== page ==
St Columb (St Columba, St Colmcille ) was born c 522 AD at Gartan, Co Donegal, came to Derry in 546 AD and founded a monastery in the area on the side of the hill of Derry where St Augustine’s Church now stands. St Columb had been a student of St Mobhi at Glasnevin, Dublin and he came back to Daire Calgach (the ancient Irish name for the area) when his cousin offered him land to build a church. At the time the area was covered with oak trees from which Derry gets its name i.e. Doire, the grove of the oaks. After he left Derry in 563 AD for the Scottish island of Iona he only returned to Ireland once in 575 AD to attend the Convention of Drumceatt which was held near Limavady, about 15 miles (24Km) from Derry. Tradition is that he died on 9th June, 597 AD and that day is still celebrated in the City of Londonderry. Over the centuries the site was raided many times and some recorded dates are:
1059 AD – " the old abbey erected in 546 AD, consumed by fire"
1136 AD – " the Abbey and all the town consumed by fire "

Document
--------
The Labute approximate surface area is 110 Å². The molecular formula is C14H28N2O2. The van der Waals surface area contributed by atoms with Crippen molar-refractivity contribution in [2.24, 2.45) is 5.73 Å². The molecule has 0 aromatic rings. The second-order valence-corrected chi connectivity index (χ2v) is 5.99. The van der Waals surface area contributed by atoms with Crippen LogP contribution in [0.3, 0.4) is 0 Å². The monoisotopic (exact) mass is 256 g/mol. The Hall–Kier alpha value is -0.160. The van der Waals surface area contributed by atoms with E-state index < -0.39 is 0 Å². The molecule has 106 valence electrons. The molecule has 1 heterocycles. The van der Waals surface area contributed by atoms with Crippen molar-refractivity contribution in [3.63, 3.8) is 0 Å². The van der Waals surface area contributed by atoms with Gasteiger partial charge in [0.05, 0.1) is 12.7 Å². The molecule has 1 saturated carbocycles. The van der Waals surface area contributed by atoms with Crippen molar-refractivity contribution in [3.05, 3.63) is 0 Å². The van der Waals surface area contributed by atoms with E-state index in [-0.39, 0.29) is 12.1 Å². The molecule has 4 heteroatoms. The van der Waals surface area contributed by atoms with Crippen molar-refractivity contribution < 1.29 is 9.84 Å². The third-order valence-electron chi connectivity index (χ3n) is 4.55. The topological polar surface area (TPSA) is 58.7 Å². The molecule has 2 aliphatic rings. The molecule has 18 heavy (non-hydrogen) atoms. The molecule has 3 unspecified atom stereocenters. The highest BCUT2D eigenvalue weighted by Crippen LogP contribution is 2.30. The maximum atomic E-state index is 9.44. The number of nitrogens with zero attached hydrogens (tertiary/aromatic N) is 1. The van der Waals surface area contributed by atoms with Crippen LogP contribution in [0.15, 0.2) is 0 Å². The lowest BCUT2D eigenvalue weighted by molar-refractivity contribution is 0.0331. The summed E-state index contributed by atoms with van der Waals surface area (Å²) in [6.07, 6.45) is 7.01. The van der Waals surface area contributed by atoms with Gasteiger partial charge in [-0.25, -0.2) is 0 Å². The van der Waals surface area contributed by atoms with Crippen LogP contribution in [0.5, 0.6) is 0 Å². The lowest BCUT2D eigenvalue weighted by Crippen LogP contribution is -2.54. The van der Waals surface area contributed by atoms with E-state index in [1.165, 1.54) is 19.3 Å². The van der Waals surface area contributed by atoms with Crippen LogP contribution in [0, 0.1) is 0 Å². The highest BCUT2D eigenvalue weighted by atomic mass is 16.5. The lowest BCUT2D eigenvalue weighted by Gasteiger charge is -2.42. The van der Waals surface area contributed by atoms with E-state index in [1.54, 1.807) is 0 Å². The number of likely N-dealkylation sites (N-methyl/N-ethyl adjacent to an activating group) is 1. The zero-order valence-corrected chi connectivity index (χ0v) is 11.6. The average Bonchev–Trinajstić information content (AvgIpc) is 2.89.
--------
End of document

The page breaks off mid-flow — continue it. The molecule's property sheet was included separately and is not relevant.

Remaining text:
1397 AD – The records of the pastoral visit of Archbishop Colton show that he was lodged with the Augustinian Canons (the monastery had been taken over by the Augustinian Order on the decline of the Columban Order). They also give an insight into the daily running of the monastery.Little more is known until 1600. Queen Elizabeth I sent an army under the control of Sir Henry Docwra to settle Derry in May of 1600. A map made seven months later in December 1600 gives a good idea of the layout of the old settlement around which Docwra founded a new city. Sir Henry Docwra records in his narration that a hospital and lodgings were made amongst the ruins of the old abbey and he and his people used the old church for worship.By 1633 the new cathedral church had been built and the congregation moved from " The Wee church " and it is believed that it was then used by the Presbyterian people during the great seige of 1689. During the seige many buildings were damaged by cannon balls and mortar shells. One such shell landed in the graveyard of the church raising five corpses, one of which was blown over the City wall. It is recorded that they were reinterred by gentlemen of the City.The old building survived until the 1760’s when the then Bishop of Derry, Doctor William Barnard had it rebuilt. At this time it appears that the title " Chapel of Ease " came into use.Bishop Barnard’s church continued in use until 1871, when it was deemed to be unsafe and with the consent of the congregation and the Chaplain, the Rev Thomas Lucas Scott, it was rebuilt in its present form.The new church was consecrated on 11th June 1872 by Bishop Alexander as St Augustine’s Church and is still in regular use.